If this was a windows system I’d have the tools needed for something like this. I haven’t used unix for work since the 90’s. I played around with linux during the same time frame. Didn’t use either after 2000.

I’ve been running linux for about a year now. It runs so well I’ve had no reason to dig into it and memorize 100 commands.

I have a vpn I use for general browsing. I don’t use it when I’m just logged into out forum. We’ve had enough issues with speed lately. I might have to rethink that.
There were only 2 command that needed memorized.

Man - opens the help manual
Apropos - finds subject in the manual related to topic

I managed some unix systems when I worked in the physics labs at Pitt 30 years ago.

Ben
 

Haertig

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The fact that your system froze is not indicative of anything specific. Could be many causes. This is a rare happening in Linux, but it does happen. Often times it is the "window manager" that freezes. Your entire system is not frozen, but it feels that way if you don't know what to do.

The overall plan is to:
(1) Get out of your locked state
(2) Reboot from a thumbdrive or a CD - anything but your normal hard drive (which we assume is possibly corrupted at this point)
(3) Run a "file systems check" on your hard disk
(4) Attempt to reboot from your hard disk again to see if everything is fixed

To address (1) above:

You can try opening up a new "console window". Your system should be configured to have several of these. You access them by holding down "control" and "shift" and a function key ... F2, F3, etc. You can try hitting ctrl-shift-F2 when things appear frozen and see if that brings up a new console window. A console window is just a login prompt. You can use your login/password to get a command prompt. But if you don't know the command line, then this hasn't done you any good. You can go back to your (frozen) GUI window with ctrl-shift-F7. It may not be F7 on your system, but it will be some function key. Try them all. I am running LinuxMint, same as you, and my GUI is on F7, so yours probably is too.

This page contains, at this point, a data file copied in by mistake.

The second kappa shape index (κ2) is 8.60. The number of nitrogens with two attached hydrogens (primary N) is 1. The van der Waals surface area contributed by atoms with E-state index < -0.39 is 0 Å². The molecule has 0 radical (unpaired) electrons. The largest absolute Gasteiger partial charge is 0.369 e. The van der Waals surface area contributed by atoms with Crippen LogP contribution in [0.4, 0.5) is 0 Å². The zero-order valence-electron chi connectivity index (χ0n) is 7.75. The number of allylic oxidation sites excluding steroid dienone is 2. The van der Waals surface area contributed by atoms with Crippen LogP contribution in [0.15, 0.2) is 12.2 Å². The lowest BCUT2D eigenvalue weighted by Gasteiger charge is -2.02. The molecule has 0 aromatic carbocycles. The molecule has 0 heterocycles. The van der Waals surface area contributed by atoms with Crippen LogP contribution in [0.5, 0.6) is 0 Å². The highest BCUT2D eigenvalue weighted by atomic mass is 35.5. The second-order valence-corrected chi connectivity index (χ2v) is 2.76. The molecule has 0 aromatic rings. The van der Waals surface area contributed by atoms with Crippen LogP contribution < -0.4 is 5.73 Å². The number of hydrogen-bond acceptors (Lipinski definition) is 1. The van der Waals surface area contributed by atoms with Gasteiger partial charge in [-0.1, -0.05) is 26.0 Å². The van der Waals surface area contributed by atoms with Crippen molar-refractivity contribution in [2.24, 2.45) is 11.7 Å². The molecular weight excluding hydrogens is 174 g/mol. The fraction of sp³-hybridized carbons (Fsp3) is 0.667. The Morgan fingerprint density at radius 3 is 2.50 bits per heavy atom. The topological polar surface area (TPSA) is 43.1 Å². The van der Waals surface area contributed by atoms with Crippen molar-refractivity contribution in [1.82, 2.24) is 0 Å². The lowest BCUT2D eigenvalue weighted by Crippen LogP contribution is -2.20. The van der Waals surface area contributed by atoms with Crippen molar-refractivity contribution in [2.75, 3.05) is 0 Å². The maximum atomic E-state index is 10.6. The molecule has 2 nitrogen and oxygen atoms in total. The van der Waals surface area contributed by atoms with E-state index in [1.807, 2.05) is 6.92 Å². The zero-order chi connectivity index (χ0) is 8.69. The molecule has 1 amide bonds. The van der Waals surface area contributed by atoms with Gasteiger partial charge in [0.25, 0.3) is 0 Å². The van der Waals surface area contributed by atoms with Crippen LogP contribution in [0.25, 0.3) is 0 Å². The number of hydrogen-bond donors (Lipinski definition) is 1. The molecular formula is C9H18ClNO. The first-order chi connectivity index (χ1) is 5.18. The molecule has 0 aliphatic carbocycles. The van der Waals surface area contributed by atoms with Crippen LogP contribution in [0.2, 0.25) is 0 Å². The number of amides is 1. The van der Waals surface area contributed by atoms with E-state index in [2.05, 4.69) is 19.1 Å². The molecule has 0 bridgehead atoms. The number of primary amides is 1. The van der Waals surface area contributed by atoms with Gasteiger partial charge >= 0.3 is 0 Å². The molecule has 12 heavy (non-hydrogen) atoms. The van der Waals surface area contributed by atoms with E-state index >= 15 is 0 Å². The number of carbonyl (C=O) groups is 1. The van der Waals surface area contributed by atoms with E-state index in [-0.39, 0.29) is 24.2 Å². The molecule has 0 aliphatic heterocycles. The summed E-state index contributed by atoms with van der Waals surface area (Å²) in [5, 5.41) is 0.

It's too involved to tell you what you can do from the command line in this single post if you don't already have some knowledge of that. Remember that when you bring up a new console window, you have to login first, before you are given a command prompt (which will probably end in a $ sign). Once you get that command prompt, you can blindly try this (without knowing what it's doing):
Code:
sudo su -
It will ask you for a password, enter yours, even though you just entered it a few seconds ago when you logged in.
You will now get another command line prompt, but this time it will probably end in a # sign, not a $ sign. Type the following:
Code:
sync;sync;sync;sleep 10;shutdown now